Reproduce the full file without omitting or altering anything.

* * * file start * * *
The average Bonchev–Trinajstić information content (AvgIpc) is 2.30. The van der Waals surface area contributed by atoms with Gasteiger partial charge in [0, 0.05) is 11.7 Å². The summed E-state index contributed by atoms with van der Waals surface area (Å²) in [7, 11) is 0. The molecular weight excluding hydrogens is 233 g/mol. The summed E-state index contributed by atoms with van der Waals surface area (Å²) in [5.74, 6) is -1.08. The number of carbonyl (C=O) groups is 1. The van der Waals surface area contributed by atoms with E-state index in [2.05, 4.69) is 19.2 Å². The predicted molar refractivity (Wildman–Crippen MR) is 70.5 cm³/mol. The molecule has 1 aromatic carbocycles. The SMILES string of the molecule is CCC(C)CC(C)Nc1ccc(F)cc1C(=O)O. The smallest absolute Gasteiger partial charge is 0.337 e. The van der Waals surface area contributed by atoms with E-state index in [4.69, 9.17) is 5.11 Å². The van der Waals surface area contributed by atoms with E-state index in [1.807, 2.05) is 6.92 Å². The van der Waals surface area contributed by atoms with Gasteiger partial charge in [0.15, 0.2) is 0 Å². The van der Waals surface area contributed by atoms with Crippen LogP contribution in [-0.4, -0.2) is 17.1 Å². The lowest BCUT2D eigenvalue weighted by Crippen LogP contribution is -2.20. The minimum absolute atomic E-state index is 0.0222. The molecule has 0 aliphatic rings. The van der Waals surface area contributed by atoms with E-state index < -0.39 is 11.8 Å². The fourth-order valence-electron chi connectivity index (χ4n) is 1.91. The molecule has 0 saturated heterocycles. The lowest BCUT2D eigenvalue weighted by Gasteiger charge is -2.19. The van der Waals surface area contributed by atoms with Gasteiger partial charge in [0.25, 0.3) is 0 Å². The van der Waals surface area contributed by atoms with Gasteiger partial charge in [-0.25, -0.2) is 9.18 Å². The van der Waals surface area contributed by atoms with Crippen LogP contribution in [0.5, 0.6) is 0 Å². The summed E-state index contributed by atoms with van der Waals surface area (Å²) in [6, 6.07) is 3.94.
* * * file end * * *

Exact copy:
The average Bonchev–Trinajstić information content (AvgIpc) is 2.30. The van der Waals surface area contributed by atoms with Gasteiger partial charge in [0, 0.05) is 11.7 Å². The summed E-state index contributed by atoms with van der Waals surface area (Å²) in [7, 11) is 0. The molecular weight excluding hydrogens is 233 g/mol. The summed E-state index contributed by atoms with van der Waals surface area (Å²) in [5.74, 6) is -1.08. The number of carbonyl (C=O) groups is 1. The van der Waals surface area contributed by atoms with E-state index in [2.05, 4.69) is 19.2 Å². The predicted molar refractivity (Wildman–Crippen MR) is 70.5 cm³/mol. The molecule has 1 aromatic carbocycles. The SMILES string of the molecule is CCC(C)CC(C)Nc1ccc(F)cc1C(=O)O. The smallest absolute Gasteiger partial charge is 0.337 e. The van der Waals surface area contributed by atoms with E-state index in [4.69, 9.17) is 5.11 Å². The van der Waals surface area contributed by atoms with E-state index in [1.807, 2.05) is 6.92 Å². The van der Waals surface area contributed by atoms with Gasteiger partial charge in [0.15, 0.2) is 0 Å². The van der Waals surface area contributed by atoms with Crippen LogP contribution in [-0.4, -0.2) is 17.1 Å². The lowest BCUT2D eigenvalue weighted by Crippen LogP contribution is -2.20. The minimum absolute atomic E-state index is 0.0222. The molecule has 0 aliphatic rings. The van der Waals surface area contributed by atoms with E-state index < -0.39 is 11.8 Å². The fourth-order valence-electron chi connectivity index (χ4n) is 1.91. The molecule has 0 saturated heterocycles. The lowest BCUT2D eigenvalue weighted by Gasteiger charge is -2.19. The van der Waals surface area contributed by atoms with Gasteiger partial charge in [0.25, 0.3) is 0 Å². The van der Waals surface area contributed by atoms with Gasteiger partial charge in [-0.25, -0.2) is 9.18 Å². The van der Waals surface area contributed by atoms with Crippen LogP contribution in [0.5, 0.6) is 0 Å². The summed E-state index contributed by atoms with van der Waals surface area (Å²) in [6, 6.07) is 3.94.